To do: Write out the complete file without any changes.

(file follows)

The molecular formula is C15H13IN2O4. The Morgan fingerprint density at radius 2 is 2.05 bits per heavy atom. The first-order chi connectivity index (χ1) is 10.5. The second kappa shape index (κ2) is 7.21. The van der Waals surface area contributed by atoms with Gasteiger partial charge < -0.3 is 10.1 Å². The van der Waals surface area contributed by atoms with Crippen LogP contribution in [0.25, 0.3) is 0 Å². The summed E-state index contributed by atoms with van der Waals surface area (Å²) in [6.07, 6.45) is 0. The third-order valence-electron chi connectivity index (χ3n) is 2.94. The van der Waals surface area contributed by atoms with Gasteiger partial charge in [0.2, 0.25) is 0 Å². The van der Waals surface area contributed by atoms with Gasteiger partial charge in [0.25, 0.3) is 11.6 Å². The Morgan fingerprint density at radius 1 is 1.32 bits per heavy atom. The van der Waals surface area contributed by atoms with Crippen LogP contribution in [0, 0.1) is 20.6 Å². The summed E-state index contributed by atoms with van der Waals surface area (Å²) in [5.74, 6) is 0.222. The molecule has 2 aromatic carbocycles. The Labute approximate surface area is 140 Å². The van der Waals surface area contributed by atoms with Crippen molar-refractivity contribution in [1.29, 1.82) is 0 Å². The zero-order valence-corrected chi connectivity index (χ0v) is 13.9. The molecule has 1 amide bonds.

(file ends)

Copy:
The molecular formula is C15H13IN2O4. The Morgan fingerprint density at radius 2 is 2.05 bits per heavy atom. The first-order chi connectivity index (χ1) is 10.5. The second kappa shape index (κ2) is 7.21. The van der Waals surface area contributed by atoms with Gasteiger partial charge < -0.3 is 10.1 Å². The van der Waals surface area contributed by atoms with Crippen LogP contribution in [0.25, 0.3) is 0 Å². The summed E-state index contributed by atoms with van der Waals surface area (Å²) in [6.07, 6.45) is 0. The third-order valence-electron chi connectivity index (χ3n) is 2.94. The van der Waals surface area contributed by atoms with Gasteiger partial charge in [0.2, 0.25) is 0 Å². The van der Waals surface area contributed by atoms with Gasteiger partial charge in [0.25, 0.3) is 11.6 Å². The Morgan fingerprint density at radius 1 is 1.32 bits per heavy atom. The van der Waals surface area contributed by atoms with Crippen LogP contribution in [0, 0.1) is 20.6 Å². The summed E-state index contributed by atoms with van der Waals surface area (Å²) in [5.74, 6) is 0.222. The molecule has 2 aromatic carbocycles. The Labute approximate surface area is 140 Å². The van der Waals surface area contributed by atoms with Crippen molar-refractivity contribution in [1.29, 1.82) is 0 Å². The zero-order valence-corrected chi connectivity index (χ0v) is 13.9. The molecule has 1 amide bonds.